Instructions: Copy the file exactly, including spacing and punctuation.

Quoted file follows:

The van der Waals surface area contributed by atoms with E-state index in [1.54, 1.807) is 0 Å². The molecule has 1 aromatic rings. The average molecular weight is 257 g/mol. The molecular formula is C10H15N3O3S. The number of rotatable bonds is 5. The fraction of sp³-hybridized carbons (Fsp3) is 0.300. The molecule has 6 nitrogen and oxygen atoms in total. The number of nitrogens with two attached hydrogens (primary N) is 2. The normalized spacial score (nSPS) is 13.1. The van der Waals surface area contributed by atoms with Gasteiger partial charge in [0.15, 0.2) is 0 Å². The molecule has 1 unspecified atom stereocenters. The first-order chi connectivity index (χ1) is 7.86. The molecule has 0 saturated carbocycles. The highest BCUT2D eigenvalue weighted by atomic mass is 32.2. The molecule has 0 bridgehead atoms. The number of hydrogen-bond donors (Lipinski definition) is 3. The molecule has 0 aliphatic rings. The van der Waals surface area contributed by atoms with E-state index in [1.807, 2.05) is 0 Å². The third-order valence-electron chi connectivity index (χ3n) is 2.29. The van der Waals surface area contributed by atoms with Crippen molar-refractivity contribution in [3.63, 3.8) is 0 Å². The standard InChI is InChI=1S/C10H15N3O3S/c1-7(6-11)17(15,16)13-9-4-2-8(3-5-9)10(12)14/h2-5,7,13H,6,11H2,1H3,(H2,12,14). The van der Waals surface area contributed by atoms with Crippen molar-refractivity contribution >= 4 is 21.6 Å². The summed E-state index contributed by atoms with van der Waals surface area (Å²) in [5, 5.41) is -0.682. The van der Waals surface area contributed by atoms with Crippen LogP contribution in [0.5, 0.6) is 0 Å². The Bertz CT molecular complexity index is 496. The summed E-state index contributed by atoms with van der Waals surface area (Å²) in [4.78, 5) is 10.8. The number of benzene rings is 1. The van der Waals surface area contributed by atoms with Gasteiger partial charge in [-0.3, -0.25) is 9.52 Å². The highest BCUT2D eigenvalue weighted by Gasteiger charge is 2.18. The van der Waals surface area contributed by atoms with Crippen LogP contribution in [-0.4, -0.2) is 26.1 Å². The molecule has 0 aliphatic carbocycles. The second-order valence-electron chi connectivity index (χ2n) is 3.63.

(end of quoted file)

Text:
The van der Waals surface area contributed by atoms with E-state index in [1.54, 1.807) is 0 Å². The molecule has 1 aromatic rings. The average molecular weight is 257 g/mol. The molecular formula is C10H15N3O3S. The number of rotatable bonds is 5. The fraction of sp³-hybridized carbons (Fsp3) is 0.300. The molecule has 6 nitrogen and oxygen atoms in total. The number of nitrogens with two attached hydrogens (primary N) is 2. The normalized spacial score (nSPS) is 13.1. The van der Waals surface area contributed by atoms with Gasteiger partial charge in [0.15, 0.2) is 0 Å². The molecule has 1 unspecified atom stereocenters. The first-order chi connectivity index (χ1) is 7.86. The molecule has 0 saturated carbocycles. The highest BCUT2D eigenvalue weighted by atomic mass is 32.2. The molecule has 0 bridgehead atoms. The number of hydrogen-bond donors (Lipinski definition) is 3. The molecule has 0 aliphatic rings. The van der Waals surface area contributed by atoms with E-state index in [1.807, 2.05) is 0 Å². The third-order valence-electron chi connectivity index (χ3n) is 2.29. The van der Waals surface area contributed by atoms with Crippen molar-refractivity contribution in [3.63, 3.8) is 0 Å². The standard InChI is InChI=1S/C10H15N3O3S/c1-7(6-11)17(15,16)13-9-4-2-8(3-5-9)10(12)14/h2-5,7,13H,6,11H2,1H3,(H2,12,14). The van der Waals surface area contributed by atoms with Crippen molar-refractivity contribution >= 4 is 21.6 Å². The summed E-state index contributed by atoms with van der Waals surface area (Å²) in [5, 5.41) is -0.682. The van der Waals surface area contributed by atoms with Crippen LogP contribution in [0.5, 0.6) is 0 Å². The Bertz CT molecular complexity index is 496. The summed E-state index contributed by atoms with van der Waals surface area (Å²) in [4.78, 5) is 10.8. The number of benzene rings is 1. The van der Waals surface area contributed by atoms with Gasteiger partial charge in [-0.3, -0.25) is 9.52 Å². The highest BCUT2D eigenvalue weighted by Gasteiger charge is 2.18. The van der Waals surface area contributed by atoms with Crippen LogP contribution in [-0.4, -0.2) is 26.1 Å². The molecule has 0 aliphatic carbocycles. The second-order valence-electron chi connectivity index (χ2n) is 3.63.